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How to Turn a Lemonade Stand Into a Multi-Million Dollar Operation

5 ¼ min

When Mikaila Ulmer was four years old, she received an old cookbook from her grandmother. It was tattered and the covering was falling off, but the recipes were still intact. Thumbing through the pages, she stumbled on a mixture for flaxseed lemonade.

“We tried making it, and it tasted really good,” Mikaila recalled in an interview years later.

The Austin, Texas, native decided to sell the concoction at a lemonade stand. After a while – and an additional touch of her own, an infusion of honey, inspired by a newfound fascination with bees (more on that later) – Mikaila was encouraged by a local shop owner to bottle and label the lemonade, which would allow the shop owner to carry it.

So that’s what Mikaila did. Just like that, Me & the Bees Lemonade was born.

By 2015, Mikaila had turned her single stand into a full-fledged operation. Her lemonade was being sold in about 35 stores, and with every purchase, buyers were receiving a message: Buy a Bottle…Save a Bee. (A percentage of all profits are dedicated to saving honeybees.)

By that time, Mikaila had demonstrated enough success to score a break: She was invited on Shark Tank, ABC’s hit show, which features wealthy business people investing in budding entrepreneurs. Her business savvy and charm (not to mention her adorable smile) won the Sharks over that day, and Mikaila received a $60,000 cash injection from Daymond John.

She parlayed her 2015 Shark Tank appearance into a dinner date with President Obama and, later, an $11-million deal with Whole Foods. Today, Me & the Bees Lemonade is sold in hundreds of stores and can be purchased on Amazon for $45 per 12-pack.

Her success, however, was not simply the result of luck or hard work (though hard work certainly helps). A look at Mikaila’s success also reveals a business and marketing savvy others can learn from.

Consumers increasingly don’t want to simply consume. They want to consume with a purpose.

Conscious consumption is a growing consumer trend, particularly for younger consumers (Gen Z) who see consuming as an opportunity to express their identity. By donating a portion of all her profits to “saving the bees” – which some researchers say could be in danger of extinction – Mikaila makes her product more than simple consumption of a drink.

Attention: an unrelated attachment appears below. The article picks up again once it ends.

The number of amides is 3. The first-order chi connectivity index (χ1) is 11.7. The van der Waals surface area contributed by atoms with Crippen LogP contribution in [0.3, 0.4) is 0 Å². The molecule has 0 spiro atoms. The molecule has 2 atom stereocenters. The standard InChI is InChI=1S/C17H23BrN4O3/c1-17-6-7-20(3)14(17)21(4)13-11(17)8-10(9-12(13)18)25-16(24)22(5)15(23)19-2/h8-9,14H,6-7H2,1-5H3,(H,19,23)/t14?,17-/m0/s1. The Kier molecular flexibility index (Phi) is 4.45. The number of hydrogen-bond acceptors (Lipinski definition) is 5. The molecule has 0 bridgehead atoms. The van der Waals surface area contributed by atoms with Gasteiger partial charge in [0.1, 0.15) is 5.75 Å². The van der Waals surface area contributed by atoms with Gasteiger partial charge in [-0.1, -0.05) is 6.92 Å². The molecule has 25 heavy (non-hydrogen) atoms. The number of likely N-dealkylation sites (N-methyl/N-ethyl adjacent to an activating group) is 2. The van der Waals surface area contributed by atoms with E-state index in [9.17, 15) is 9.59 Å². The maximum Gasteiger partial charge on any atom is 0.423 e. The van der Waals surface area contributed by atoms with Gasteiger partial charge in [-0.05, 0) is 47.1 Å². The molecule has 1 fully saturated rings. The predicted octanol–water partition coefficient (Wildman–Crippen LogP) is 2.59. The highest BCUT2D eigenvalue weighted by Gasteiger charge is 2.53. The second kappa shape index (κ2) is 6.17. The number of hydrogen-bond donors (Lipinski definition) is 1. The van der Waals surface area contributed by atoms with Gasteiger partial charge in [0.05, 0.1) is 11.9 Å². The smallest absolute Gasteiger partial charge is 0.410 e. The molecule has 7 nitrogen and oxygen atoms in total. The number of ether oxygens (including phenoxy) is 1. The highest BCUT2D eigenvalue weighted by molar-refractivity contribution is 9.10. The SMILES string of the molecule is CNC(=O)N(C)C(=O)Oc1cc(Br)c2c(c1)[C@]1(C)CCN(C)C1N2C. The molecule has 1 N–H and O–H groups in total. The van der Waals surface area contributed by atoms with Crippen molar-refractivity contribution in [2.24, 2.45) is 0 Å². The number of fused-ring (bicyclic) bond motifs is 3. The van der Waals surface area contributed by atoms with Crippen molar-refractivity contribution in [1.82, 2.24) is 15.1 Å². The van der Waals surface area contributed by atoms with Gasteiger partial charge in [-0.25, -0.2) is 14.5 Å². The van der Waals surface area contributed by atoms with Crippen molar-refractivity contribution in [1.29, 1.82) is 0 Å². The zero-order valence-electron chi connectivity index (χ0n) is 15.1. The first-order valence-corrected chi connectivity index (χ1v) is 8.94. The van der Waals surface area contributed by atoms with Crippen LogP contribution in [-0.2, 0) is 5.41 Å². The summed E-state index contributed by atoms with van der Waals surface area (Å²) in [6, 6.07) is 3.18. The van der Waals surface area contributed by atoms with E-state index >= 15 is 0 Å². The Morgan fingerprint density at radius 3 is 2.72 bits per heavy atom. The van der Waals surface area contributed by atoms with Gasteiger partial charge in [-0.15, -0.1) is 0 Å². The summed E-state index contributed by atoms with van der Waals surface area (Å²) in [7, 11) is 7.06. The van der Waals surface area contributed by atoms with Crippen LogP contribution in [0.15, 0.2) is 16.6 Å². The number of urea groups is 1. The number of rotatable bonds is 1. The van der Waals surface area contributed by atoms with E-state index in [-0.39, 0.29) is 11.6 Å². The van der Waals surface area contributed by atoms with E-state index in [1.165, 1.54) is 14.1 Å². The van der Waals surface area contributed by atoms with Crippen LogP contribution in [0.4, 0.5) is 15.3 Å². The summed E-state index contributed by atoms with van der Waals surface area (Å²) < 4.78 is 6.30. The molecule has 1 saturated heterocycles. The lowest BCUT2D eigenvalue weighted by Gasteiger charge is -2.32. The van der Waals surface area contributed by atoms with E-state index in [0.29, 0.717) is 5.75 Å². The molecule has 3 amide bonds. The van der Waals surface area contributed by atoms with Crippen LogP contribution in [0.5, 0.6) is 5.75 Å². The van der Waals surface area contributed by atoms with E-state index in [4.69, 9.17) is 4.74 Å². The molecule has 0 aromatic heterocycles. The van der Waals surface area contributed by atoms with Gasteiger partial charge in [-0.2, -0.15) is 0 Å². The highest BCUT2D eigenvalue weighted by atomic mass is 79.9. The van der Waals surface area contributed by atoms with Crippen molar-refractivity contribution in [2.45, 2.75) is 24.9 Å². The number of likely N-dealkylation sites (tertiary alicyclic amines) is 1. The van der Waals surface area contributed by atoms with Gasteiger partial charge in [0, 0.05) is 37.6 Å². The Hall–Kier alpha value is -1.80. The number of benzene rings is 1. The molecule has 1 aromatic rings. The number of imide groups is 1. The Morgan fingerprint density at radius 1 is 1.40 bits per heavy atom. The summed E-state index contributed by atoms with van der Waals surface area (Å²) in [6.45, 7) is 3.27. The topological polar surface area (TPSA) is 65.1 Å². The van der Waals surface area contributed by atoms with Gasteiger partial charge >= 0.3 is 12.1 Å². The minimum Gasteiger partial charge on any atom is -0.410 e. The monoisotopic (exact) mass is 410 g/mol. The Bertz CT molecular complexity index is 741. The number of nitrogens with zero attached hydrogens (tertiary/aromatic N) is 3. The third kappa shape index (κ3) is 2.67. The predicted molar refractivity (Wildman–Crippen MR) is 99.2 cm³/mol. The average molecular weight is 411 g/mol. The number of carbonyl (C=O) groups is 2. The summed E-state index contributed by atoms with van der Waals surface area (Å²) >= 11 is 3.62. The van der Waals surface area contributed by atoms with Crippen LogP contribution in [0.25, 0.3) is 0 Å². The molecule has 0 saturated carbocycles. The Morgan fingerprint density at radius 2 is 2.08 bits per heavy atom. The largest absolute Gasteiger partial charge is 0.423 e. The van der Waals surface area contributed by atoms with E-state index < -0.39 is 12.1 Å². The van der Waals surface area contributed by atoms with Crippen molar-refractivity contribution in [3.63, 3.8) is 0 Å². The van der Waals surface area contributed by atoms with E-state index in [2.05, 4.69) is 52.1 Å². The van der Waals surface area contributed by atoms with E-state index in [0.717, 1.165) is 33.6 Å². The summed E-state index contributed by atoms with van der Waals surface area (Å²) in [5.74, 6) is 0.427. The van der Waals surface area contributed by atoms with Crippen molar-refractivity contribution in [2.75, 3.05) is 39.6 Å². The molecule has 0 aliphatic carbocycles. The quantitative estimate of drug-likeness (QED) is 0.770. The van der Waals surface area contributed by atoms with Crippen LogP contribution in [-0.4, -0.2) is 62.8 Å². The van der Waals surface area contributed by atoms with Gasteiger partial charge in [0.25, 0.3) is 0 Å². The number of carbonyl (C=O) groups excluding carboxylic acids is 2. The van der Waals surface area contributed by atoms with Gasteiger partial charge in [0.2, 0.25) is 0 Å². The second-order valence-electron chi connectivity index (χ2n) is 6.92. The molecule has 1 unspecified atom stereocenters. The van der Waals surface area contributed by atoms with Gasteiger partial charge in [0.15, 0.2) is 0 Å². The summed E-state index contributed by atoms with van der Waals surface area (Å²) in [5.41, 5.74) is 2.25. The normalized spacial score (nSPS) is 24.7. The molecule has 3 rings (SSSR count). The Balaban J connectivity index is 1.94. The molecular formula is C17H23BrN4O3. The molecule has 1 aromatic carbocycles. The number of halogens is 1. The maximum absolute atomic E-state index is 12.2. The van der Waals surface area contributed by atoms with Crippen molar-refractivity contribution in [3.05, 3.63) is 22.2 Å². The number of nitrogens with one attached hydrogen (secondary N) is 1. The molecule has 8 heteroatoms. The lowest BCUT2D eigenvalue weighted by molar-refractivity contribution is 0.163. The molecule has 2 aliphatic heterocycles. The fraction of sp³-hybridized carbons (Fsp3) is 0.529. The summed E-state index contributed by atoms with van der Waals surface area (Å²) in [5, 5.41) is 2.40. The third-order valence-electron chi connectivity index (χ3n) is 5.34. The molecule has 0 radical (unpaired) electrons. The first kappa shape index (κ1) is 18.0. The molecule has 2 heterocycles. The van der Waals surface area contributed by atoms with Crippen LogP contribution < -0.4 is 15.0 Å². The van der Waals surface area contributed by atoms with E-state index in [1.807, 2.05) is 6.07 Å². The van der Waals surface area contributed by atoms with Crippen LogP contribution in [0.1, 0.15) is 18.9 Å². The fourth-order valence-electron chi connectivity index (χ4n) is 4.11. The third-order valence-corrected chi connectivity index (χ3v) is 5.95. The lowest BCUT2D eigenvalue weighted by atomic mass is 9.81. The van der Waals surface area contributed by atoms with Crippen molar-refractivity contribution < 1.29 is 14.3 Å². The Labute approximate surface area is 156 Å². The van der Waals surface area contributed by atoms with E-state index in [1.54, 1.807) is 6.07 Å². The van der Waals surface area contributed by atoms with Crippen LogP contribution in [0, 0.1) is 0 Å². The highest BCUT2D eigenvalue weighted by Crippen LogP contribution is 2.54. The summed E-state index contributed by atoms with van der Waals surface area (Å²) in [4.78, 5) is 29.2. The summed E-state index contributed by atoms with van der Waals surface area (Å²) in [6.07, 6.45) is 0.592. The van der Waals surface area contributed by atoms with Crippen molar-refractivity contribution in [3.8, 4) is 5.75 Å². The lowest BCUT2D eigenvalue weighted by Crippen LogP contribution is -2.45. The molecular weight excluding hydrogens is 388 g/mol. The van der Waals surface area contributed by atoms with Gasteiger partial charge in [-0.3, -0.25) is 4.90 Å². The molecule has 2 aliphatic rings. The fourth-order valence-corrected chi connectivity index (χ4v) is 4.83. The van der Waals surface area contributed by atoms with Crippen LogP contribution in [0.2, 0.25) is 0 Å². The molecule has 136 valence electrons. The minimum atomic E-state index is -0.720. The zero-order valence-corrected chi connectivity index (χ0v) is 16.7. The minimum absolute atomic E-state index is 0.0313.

Mikaila’s amazing story may never have been realized if her parents had not encouraged her to sell her grandmother’s lemonade. And not just because it got her outdoors learning about entrepreneurship. On that fateful day, she was stung by two bees, which inspired her fascination with the creatures. The bees became a crucial ingredient not just to her product but also to her entrepreneurial story. Having a story matters. There’s a reason we know the stories behind great entrepreneurs.

We know that Warren Buffett had a paper route and sold his first company when he was 17. We know that Carlos Slim bought his first stocks at age 13, that Steve Jobs and Steve Wozniak started Apple in a garage, and that Bill Gates wrote his first software program when he was 13.

For Mikaila, the bees and her grandmother’s cookbook are an integral part of her story. Just as a trip to the bank is for her fellow child entrepreneur Alina Morse, who came up with the idea for the Zollipop, a sugarless sucker, after her dad discouraged her from taking a sucker from a teller.

Stories matter. They are a way of helping humans understand the world. And they matter not just for movies and novels but also for entrepreneurs.

Does an entrepreneur have to be good at talking on TV? Of course not. But it certainly doesn’t hurt. This is especially true for young entrepreneurs, I suspect, since they are usually the face of the marketing efforts.

Shark Tank was not lightning in a bottle for Mikaila. She’s done a whole bunch of interviews, and she does them really well. It doesn’t seem to matter if it’s a quick chat with Megyn Kelly (above) aired for 2.4 million people or a deep dive interview on entrepreneurship at Brain Bar in Budapest (below).

This young lady is confident, bright, and engaging – and that has no doubt made a difference. To be sure, there are lots of ways to be media savvy. Mikaila simply has found one way that’s worked for her.

In the documentary Made in Mékhé, the entrepreneur Magatte Wade discusses a question that she began asking as a small child: why are some nations rich and prosperous and others poor?

The answer, Wade concluded, could be found in a single word: entrepreneurship. Entrepreneurs make the world better because they effectively identify needs within a society and develop cost-effective ways to serve those needs. Through their efforts they create wealth, jobs, and products that we use, making everyone more prosperous.

Mikaila Ulmer is one such entrepreneur. She took the initiative as a small child to serve others something she created, and in the process, she made everyone better off.

Mikaila’s success should be celebrated, as should the system that allowed her to achieve it. Her entrepreneurial efforts were not shut down by police officers wearing body cameras writing tickets.

We’d do well to remember that a prosperous society is one that allows free exchange and rewards industry and entrepreneurship. These are virtues an aspiring society should seek to foster in its young, and Mikaila Ulmer’s story is a perfect example of why.

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This article was originally published on FEE.org. Read the original article.

[Image Credit: Pixabay]

Jon Miltimore

Jon Miltimore

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